"In Its Anxiety To Suppress Dissent, In The Mind Of State, Line Between Right To Protest And Terrorist Activity Seems To Be Getting Blurred": Delhi HC In Natasha Narwal's Bail Order
"We are constrained to express, that it seems, that in its anxiety to suppress dissent, in the mind of the State, the line between the constitutionally guaranteed right to protest and terrorist activity seems to be getting somewhat blurred" observed the Delhi High Court while granting bail to Natasha Narwal in the Delhi Riots larger conspiracy case involving sections under the UAPA.A...
"We are constrained to express, that it seems, that in its anxiety to suppress dissent, in the mind of the State, the line between the constitutionally guaranteed right to protest and terrorist activity seems to be getting somewhat blurred" observed the Delhi High Court while granting bail to Natasha Narwal in the Delhi Riots larger conspiracy case involving sections under the UAPA.
A division bench comprising of Justice Siddharth Mridul and Justice Anup J. Bhambhani also observed that "If this mindset gains traction, it would be a sad day for democracy."
Narwal, a student pursuing MPhil-Ph.D. Programme from the Jawaharlal Nehru University, had been accused of various offences under the Indian Penal Code as well as the provisions of the Unlawful Activities Prevention Act in connection with the North East Delhi riots that broke out in the national capital last year.
It was alleged that Natasha was involved in instigating the local population in certain Muslim dominated areas in Delhi, particularly women, to protest against CAA and NRC by allegedly seeking to incite feelings of persecution. Furthermore, it was also alleged that being part of Pinjira Tod, Delhi Protests Support Group and the Jamia Coordination Committee, she had participated in a so-called larger conspiracy in causing the riots.
On the aspect of her being part of the aforesaid groups, the High Court observed thus:
"We find that a common thread that runs through the reasoning adopted by the learned Special Court when appreciating the material against the appellant, is that the appellant was a member of Pinjra Tod, DPSG, Warriors and Auraton ka Inquilab and was 'part of a multi-layered conspiracy and in regular touch and reporting to the higher conspirators', which makes her actions culpable."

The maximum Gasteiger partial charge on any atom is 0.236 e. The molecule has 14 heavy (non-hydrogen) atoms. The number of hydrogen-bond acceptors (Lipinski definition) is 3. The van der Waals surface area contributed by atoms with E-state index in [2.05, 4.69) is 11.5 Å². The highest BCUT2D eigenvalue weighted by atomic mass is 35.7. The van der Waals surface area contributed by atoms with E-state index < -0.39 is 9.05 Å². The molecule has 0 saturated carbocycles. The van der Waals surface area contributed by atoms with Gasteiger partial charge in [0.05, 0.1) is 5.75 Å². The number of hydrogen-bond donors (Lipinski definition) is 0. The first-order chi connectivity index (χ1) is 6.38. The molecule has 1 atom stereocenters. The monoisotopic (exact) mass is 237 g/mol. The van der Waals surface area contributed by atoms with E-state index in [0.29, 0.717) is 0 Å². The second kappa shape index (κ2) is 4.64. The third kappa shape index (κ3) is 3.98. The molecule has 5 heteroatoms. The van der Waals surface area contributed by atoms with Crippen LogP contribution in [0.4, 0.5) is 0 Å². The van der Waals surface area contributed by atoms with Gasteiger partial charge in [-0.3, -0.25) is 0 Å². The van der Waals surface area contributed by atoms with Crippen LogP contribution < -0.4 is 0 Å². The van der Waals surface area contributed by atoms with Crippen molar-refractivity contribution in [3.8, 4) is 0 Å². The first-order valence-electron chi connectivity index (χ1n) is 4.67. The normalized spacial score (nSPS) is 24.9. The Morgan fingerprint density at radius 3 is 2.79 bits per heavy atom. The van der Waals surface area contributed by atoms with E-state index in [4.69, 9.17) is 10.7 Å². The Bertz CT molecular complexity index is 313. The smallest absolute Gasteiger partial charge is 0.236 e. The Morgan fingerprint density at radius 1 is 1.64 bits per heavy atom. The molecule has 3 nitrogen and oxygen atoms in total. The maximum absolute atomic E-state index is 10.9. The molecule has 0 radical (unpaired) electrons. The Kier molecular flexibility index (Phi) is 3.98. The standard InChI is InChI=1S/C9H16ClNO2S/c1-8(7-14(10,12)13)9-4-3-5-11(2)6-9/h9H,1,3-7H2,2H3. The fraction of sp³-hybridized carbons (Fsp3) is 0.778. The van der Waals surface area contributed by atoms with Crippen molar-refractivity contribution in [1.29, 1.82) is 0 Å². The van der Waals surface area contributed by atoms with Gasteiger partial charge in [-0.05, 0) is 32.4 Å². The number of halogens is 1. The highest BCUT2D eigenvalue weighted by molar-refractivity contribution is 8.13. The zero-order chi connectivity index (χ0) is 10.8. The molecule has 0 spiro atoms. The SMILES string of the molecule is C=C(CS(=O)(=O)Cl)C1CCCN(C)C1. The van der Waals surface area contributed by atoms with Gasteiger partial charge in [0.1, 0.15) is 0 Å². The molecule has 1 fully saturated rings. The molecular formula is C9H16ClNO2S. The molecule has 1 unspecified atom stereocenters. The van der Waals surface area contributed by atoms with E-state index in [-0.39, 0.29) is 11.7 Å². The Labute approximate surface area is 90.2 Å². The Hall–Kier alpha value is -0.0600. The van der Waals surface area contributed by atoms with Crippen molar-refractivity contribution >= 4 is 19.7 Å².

The Court also observed that merely because an independent review of the evidence gathered may have been undertaken by an independent authority and the Central Government may have accorded sanction for prosecution for offences under the UAPA, "does not in any manner imply that the court need not apply its own mind to form its own judicial view as to whether any offence under the UAPA is disclosed in the charge-sheet and the material placed alongwith it."
On the aspect of exercising the Right to Protest, the Court observed that the Government may prohibit public meetings, demonstrations or protests on streets or highways to avoid nuisance or disturbance of traffic "but the Government cannot close all streets or open areas for public meetings thereby defeating the fundamental right that flows from Article 19(1)(a) and 19(1)(b) of the Constitution."
In view of this, the Court said:
"What we know is that offences, if any, that are alleged to have been committed by reason of the protests having been turned non-peaceful, are subject matter of FIR Nos. 48/2020 and 50/2020, in which the appellant is one of the accused and in which the appellant has been admitted to bail and will face trial in due course. There is absolutely nothing in the subject charge-sheet, by way of any specific or particularised allegation, that would show the possible commission of a 'terrorist act' within the meaning of section 15 UAPA; or an act of 'raising funds' to commit a terrorist act under section 17; or an act of 'conspiracy' to commit or an 'act preparatory' to commit, a terrorist act within the meaning of section 18 UAPA. Accordingly, prima-facie we are unable to discern in the subject charge-sheet the elemental factual ingredients that are a must to found any of the offences defined under section 15, 17 or 18 UAPA."
Furthermore, it said:
"Allegations relating to inflammatory speeches, organising of chakka jaam, instigating women to protest and to stock-pile various articles and other similar allegations, in our view, at worst, are evidence that the appellant participated in organising protests, but we can discern no specific or particularised allegation, much less any material to bear- out the allegation, that the appellant incited violence, what to talk of committing a terrorist act or a conspiracy or act preparatory to the commission of a terrorist act as understood in the UAPA."
In view of this, the Court granted bail to Natasha Narwal subject to her furnishing a personal bond in the sum of Rs. 50,000 with two local sureties in the like amount.
"In our considered opinion, keeping in view the background, profile and position of the appellant, there is no reasonably discernible basis to suspect, nor do we entertain any reasonable apprehension, that the appellant will either flee from justice; or that she will tamper with evidence; or that she will intimidate witnesses or otherwise attempt to frustrate trial." The Court observed at the outset.
Title: NATASHA NARWAL v. STATE OF DELHI NCT